The third group includes adverse events that involve physiological dysfunction or tissue damage for which documentation by physicochemical testing is ethically and scientifically feasible. Some of the confirmatory test procedures may be operator or situation dependent. However, when properly done and interpreted, the tests can be confidently used to inform decision making in pharmacovigilance. An example is photopatch testing for photoallergy. False negative results are problematic, and positive results could theoretically reflect a local irritant effect of the drug interacting additively with a subclinical effect of the ultraviolet light source. Nevertheless, when drug versus vehicle and irradiated versus non-irradiated controls are properly used these tests have been reported as diagnostic in individual cases.
Adverse drug reactions related to infections can be due to contamination of the treatment or to a product that consists of live microbes. The infecting organism has to be proved to be the same as the organism contained in the product or contaminating the batch of product.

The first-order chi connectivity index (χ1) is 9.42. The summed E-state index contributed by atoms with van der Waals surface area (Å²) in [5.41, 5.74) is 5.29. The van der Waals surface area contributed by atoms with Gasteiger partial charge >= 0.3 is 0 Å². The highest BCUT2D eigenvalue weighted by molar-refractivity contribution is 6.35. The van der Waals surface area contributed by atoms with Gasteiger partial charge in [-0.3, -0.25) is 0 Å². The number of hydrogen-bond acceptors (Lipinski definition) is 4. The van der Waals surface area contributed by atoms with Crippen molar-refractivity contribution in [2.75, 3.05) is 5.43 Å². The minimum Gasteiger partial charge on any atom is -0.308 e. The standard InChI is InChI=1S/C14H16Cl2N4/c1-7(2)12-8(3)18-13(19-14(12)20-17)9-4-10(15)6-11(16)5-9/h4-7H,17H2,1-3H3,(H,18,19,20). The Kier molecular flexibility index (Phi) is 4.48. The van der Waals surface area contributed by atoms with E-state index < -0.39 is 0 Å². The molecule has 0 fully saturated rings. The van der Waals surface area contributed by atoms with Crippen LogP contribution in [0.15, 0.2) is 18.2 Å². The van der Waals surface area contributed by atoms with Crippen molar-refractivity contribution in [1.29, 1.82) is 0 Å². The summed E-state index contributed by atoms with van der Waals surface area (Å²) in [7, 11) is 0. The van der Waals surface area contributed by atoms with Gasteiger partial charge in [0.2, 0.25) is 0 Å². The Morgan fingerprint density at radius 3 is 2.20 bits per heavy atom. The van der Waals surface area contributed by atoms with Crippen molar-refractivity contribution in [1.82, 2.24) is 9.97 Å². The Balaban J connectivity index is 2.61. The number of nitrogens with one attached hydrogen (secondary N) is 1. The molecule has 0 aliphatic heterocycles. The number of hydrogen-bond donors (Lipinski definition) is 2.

These four types of definitive adverse event are not mutually exclusive. For example, injection site reactions to vaccines that contain aluminium12 have characteristics that are consistent with more than one category, since they can show obvious anatomical contiguity (type 2) and electron microprobe analysis has shown features of aluminium crystal-storing histiocytosis (type 1). Fixed drug eruptions add an additional element of physical specificity that can further strengthen associations demonstrated with traditional provocative rechallenge.
We have proposed a framework of types of associations between drugs and events that can be considered to be definitive adverse effects. We are not proposing a new classification of adverse drug reactions; we have merely described categories of reaction that can be regarded as definitive when described anecdotally. Our list is probably not exhaustive. In addition, although we have identified adverse effects that would not need confirmation in formal studies, studies with independent data sets would still be necessary to quantify the risk.
This framework can be conveniently expressed using a crime scene metaphor (table⇑). Type 1 events involve catching the suspect “red handed” at the scene of the crime (although sometimes the suspect may be an innocent bystander). With type 2 events the suspect is actually seen to have committed the crime. With type 3 events the association is substantiated by recreating the crime scene and showing that only the suspect could have committed the crime. With type 4 events the suspect's (DNA) fingerprints are all over the scene. In each case the proof is definitive. Other crime scenarios could suggest other categories of definitive adverse reactions that we have not described.